ranganathan [at] (Email) | Website | (805) 893-7454
photo: Rebich
Stacy Rebich Hespanha
NCEAS Fellow
As a member of the DataONE project, I help create and evaluate learning resources and communication strategies for engaging environmental researchers, students, and educators in sound data management practices. I support the growth of the DataONE user community and interactions between its members, and enhance DataONE visibility to researchers, decision makers, and educators. I also work toward improving public communication about science related to controversial environmental issues such as global climate change through algorithmic processing of text and content analysis of visual images.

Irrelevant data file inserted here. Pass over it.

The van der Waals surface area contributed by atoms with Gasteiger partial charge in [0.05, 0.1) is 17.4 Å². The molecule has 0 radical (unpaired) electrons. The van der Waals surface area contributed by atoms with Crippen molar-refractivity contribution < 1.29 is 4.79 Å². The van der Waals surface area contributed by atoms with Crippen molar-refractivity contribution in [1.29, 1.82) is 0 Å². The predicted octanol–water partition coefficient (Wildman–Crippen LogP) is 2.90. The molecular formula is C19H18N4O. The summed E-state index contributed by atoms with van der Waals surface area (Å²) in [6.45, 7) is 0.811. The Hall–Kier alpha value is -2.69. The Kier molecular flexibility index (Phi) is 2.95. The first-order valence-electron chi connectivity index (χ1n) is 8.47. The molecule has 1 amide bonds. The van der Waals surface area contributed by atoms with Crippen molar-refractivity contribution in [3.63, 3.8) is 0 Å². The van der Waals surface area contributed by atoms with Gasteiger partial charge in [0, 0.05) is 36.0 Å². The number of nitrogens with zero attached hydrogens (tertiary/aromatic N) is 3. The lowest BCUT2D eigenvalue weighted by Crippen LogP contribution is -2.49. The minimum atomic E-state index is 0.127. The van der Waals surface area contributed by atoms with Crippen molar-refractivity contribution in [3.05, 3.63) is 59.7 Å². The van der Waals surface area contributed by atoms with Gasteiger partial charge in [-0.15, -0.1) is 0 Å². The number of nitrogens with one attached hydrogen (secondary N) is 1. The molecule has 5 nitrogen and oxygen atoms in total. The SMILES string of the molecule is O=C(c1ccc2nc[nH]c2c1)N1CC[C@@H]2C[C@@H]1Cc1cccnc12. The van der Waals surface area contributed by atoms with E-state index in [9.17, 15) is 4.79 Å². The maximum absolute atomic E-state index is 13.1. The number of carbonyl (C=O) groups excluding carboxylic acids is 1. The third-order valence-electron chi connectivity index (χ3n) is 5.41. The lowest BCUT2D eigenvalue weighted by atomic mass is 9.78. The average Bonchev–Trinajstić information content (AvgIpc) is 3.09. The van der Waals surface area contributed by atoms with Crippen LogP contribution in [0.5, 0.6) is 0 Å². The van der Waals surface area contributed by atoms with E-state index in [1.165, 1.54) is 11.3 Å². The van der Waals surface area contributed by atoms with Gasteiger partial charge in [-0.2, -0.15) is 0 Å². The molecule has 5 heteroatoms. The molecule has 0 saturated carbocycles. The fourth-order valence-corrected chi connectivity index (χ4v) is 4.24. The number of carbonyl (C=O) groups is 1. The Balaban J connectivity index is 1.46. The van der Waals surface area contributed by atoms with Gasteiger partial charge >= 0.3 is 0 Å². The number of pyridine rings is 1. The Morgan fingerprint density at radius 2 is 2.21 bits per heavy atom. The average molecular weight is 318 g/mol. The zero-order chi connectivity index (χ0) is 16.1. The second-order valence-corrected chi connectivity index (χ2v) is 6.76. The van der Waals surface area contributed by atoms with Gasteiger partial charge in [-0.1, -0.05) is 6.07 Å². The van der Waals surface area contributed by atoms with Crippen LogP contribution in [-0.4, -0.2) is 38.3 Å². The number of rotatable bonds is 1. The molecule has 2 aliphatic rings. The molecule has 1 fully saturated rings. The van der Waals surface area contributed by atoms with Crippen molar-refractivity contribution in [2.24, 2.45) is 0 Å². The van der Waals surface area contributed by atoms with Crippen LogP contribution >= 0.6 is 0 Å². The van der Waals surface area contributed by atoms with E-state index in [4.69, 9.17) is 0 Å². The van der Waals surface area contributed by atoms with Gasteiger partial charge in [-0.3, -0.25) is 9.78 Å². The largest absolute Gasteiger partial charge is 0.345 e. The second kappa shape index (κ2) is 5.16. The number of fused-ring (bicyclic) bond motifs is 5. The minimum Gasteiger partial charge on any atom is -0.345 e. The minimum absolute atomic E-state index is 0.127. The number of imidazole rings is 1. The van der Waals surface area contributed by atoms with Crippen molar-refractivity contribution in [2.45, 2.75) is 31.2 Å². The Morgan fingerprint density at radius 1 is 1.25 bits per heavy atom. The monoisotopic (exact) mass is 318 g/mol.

hespanha [at] (Email) |  Website | (805) 893-7466

Photo: Runge

Claire Runge
Postdoctoral Associate

Claire Runge is a Postdoctoral Scholar at NCEAS (her primary location) and holds an adjunct position at the Centre of Excellence in Environmental Decisions (CEED), University of Queensland, Australia. In her work in the SNAP Better Land-Use Decisions working group she is working to discover how to strategically target conservation investments for biodiversity conservation and protection of ecosystem services. She is also working on projects exploring the impacts of human networks on conservation outcomes; designing cross-disciplinary solutions for better conservation outcomes from infrastructure development; and developing new approaches for conservation planning and prioritisation of nomadic and migratory species.
runge [at] (Email) |  Website |
 Photo: Kim Selkoe
Kim Selkoe
NCEAS Fellow